Recently, I heard the Paul Simon song “Ace in the Hole” for the first time. While not a new song, it was new to me, and more importantly, its lyrics spoke to me of following your passions. Those sentiments echoed in the back of my mind as I spent a golden morning at Denali Stud with a friend, a morning that launched a whole perfect day. Though the day was overcast and a bit chilly, as it had rained nearly nonstop the day before, it was still golden. Days with horses are frequently like that for me, or to borrow Paul Simon’s phrase about music, they are my “ace in the hole,” something I live for and couldn’t imagine living without.

Our excursion to Denali was to see the grand mare Serena’s Song once more. I had visited her a few years ago as part of a birthday celebration with another good friend, but she had not been too receptive to visitors that day. She has now concluded both her race career and her broodmare days, both of which have cemented her place in racing history.

The visit began, as most farm visits do, in the office. Even just standing in Denali’s office engenders a sense of awe, of history. This farm has sold Mushka, Uncle Mo, Real Quiet, Animal Kingdom… photos, plaques, Eclipse Awards, and a small cluster of Animal Kingdom’s Derby roses formed into a horseshoe and displayed in a frame all tell the story of how this farm has made its mark in the racing world so far. There is also a wall just for Serena’s Song, fittingly, with a replica of her Hall of Fame plaque and photos of her arrival at the farm when she was in transition between the racing days and the broodmare days.

Then we followed a farm employee to the barn to see her as she is today. She looks magnificent. You could say she looks magnificent for a 23-year-old mare, but she looks magnificent, period. Sure, you can see in her profile that she has carried a lot of foals, but it doesn’t diminish her looks at all. What captures my eye the most is her demeanor, her presence. They say the great ones show their greatness just in the way they hold themselves, present themselves, even the way they look at you. That was certainly true of Serena’s Song.

She still isn’t the most friendly with visitors but she tolerated me touching her more kindly than she had a few years ago. I was glad to see that, because I had wanted a non-grouchy day with her. Her coat was so soft, with her winter fuzz already coming in.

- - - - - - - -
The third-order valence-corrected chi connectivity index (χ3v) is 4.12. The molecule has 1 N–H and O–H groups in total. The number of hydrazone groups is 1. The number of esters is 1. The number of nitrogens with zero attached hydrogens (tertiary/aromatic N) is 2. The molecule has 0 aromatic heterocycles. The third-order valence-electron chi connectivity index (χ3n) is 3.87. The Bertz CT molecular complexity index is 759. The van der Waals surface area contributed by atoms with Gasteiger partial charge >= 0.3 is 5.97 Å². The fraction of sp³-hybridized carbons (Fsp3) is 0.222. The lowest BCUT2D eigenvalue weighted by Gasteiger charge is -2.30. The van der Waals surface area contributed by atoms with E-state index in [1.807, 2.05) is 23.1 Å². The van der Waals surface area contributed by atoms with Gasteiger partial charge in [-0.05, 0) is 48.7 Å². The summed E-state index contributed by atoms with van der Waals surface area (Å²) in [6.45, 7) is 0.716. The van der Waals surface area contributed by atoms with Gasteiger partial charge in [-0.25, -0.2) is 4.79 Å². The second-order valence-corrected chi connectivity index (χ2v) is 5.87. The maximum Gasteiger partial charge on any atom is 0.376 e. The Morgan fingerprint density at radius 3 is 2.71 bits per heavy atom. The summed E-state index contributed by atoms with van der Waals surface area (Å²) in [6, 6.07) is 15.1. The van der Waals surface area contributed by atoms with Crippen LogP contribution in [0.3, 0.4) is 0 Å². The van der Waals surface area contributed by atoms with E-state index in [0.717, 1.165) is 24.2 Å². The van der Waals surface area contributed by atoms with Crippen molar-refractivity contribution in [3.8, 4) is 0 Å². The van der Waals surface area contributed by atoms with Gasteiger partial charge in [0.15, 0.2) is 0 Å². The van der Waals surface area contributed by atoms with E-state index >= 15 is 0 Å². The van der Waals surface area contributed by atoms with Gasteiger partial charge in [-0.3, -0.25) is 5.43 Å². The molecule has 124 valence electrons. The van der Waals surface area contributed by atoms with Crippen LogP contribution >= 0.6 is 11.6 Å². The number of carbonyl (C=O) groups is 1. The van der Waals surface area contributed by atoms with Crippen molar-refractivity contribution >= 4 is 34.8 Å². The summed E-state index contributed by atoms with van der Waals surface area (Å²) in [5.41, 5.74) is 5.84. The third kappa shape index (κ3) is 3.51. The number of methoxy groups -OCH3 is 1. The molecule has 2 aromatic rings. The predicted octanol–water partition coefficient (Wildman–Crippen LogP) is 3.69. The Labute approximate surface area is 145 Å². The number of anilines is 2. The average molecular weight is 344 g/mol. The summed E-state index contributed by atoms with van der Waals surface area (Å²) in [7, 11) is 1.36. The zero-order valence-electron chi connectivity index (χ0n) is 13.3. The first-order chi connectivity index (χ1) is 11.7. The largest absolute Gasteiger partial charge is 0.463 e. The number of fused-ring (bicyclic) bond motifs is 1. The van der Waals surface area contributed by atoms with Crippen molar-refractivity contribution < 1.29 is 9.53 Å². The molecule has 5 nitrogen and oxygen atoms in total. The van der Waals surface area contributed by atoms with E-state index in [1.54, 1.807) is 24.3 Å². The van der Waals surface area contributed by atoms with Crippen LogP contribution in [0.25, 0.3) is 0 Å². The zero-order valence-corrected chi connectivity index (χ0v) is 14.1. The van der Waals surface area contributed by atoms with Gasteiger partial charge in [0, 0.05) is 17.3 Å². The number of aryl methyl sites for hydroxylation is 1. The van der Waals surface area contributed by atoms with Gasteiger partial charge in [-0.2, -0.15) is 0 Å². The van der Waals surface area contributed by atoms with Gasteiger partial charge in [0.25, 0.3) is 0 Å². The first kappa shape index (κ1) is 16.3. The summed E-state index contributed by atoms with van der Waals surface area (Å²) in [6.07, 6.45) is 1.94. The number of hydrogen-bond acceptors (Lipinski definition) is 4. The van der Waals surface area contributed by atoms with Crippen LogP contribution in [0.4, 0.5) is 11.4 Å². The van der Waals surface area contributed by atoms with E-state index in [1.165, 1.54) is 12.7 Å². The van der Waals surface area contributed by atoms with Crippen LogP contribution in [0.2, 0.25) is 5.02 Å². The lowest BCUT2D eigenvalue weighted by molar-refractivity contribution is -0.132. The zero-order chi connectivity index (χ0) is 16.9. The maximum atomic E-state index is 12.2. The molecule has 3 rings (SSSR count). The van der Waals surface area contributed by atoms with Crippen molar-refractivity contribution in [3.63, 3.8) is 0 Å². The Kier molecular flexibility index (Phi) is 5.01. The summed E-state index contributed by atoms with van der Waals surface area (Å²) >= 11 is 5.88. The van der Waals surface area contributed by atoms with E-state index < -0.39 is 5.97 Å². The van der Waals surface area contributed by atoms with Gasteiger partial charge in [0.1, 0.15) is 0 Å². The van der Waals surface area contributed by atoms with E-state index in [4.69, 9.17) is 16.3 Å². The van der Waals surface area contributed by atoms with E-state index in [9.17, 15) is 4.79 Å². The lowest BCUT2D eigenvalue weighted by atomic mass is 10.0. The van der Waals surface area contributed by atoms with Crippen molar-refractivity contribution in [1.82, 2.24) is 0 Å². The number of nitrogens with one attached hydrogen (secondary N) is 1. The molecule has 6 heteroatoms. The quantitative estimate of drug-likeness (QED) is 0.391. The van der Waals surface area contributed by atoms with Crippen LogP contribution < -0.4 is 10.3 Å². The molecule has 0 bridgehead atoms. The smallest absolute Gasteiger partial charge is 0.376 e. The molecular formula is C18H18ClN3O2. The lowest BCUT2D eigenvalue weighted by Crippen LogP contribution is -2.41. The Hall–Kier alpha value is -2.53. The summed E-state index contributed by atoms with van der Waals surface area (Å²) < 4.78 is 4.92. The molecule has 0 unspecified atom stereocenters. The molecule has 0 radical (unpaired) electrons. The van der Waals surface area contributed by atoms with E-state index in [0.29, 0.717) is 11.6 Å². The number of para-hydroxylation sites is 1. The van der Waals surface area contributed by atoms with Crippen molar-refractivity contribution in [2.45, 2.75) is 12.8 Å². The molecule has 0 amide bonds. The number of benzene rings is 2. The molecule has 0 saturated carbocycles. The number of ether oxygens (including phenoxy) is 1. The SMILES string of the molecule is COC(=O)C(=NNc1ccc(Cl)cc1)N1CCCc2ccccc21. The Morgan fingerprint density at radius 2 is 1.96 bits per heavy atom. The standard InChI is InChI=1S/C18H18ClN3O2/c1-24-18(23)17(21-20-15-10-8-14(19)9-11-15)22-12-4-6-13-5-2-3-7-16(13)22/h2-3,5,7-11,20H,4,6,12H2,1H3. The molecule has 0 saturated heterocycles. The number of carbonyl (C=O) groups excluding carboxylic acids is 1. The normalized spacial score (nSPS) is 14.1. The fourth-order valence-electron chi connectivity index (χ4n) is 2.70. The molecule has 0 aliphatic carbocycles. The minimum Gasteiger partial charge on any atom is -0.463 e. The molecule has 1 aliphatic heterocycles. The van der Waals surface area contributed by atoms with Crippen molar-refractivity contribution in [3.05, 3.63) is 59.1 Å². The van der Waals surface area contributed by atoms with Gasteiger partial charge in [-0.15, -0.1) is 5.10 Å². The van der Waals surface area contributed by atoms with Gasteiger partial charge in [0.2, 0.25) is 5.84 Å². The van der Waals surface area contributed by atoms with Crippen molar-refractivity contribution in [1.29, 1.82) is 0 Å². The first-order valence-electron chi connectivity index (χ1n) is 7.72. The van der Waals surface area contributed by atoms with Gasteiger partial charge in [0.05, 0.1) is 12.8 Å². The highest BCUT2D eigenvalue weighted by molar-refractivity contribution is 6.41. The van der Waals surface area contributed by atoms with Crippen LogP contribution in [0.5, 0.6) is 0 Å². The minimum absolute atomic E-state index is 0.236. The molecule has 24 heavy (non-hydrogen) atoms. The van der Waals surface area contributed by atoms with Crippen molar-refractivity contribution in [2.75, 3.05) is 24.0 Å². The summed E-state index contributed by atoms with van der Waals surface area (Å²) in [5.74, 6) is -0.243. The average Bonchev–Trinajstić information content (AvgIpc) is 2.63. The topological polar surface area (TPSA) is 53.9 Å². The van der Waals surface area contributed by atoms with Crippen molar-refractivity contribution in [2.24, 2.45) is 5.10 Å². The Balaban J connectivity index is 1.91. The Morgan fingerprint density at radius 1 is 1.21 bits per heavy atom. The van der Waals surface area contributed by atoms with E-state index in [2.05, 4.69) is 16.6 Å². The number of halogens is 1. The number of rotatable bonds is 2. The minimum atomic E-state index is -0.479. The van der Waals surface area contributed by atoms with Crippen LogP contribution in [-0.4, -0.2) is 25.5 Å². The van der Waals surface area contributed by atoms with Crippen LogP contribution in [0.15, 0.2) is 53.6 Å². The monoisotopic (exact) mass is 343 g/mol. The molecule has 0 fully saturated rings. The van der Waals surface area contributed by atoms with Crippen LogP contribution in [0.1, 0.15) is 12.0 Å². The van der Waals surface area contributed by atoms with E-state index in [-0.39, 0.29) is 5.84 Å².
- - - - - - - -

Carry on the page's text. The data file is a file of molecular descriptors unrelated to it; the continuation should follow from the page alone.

But more than that, it was just a privilege to get to photograph her. It is hard to take your eyes off of her, with all that greatness evident in her bearing, and when I am photographing horses, that is a dream subject. I love when the regard I hold for horses and all the qualities I love about them shine in my photos, and I am not necessarily saying this about my photography skills. It is more that I am pleased when there is time to observe them, when their personalities and what drew me to them specifically are fully revealed by the horse.

And when that happens, I feel the connection with them all over again, whatever it was that drew me to them initially.

For Serena’s Song of course, it was watching her stellar march through her division in the mid-1990s and even against colts. She was a tough filly and she clearly became a tough mare. She will tolerate people but you definitely get the sense she knows her worth and your place. However, none of this is meant to sound like I’m knocking her. I never would. It was incredible to be in her presence and when that connection I feel to her was reinforced once more by being in proximity to her and her class and quality being clearly evident, it was hard to take my eyes away from her but also to leave. I love these mares I watched race and there is a little part of me that feels a tug of separation when they go back to their barns and I have to leave the farm, but I just grateful to have the chance to connect at all. It is why I appreciate the farms that allow these visits so much, why I had to move here to Lexington.

Or, yes, to put it another way, it is definitely my “ace in the hole.” It keeps me going and keeps me striving to work in this industry, and keeps me pushing myself to improve my photography, to keep this blog going, and to hopefully one day find a niche as a professional journalist.

It is all thanks to the horses like Serena’s Song, who capture my imagination, thrill me with their racing talent and victories, and have a special place in my heart.

Our visit with her was in the waning days of September, and we stopped by the office once more to look at Denali’s impressive history. For the people who live and breathe racing, that is just slightly less awe-inspiring than being in the presence of a horse like Serena’s Song, but clearly awe-inspiring just the same.

As I write this now, the calendar page has turned to October, and one of my favorite times of year. Keeneland beckons, like my second home, as it has for over ten years now. The visit at Denali ushered in this wonderful time of year. My excitement for it never diminishes, and I look forward to it even more this year for two reasons. My nephews will get to see the races at Keeneland and join in the kids’ activities for the first time, and even as great as the meet is, it will culminate in some of the sport’s greatest days, as Keeneland and Lexington all prepare to showcase our first Breeders’ Cup here.

Here’s to a great October, and another great race meet!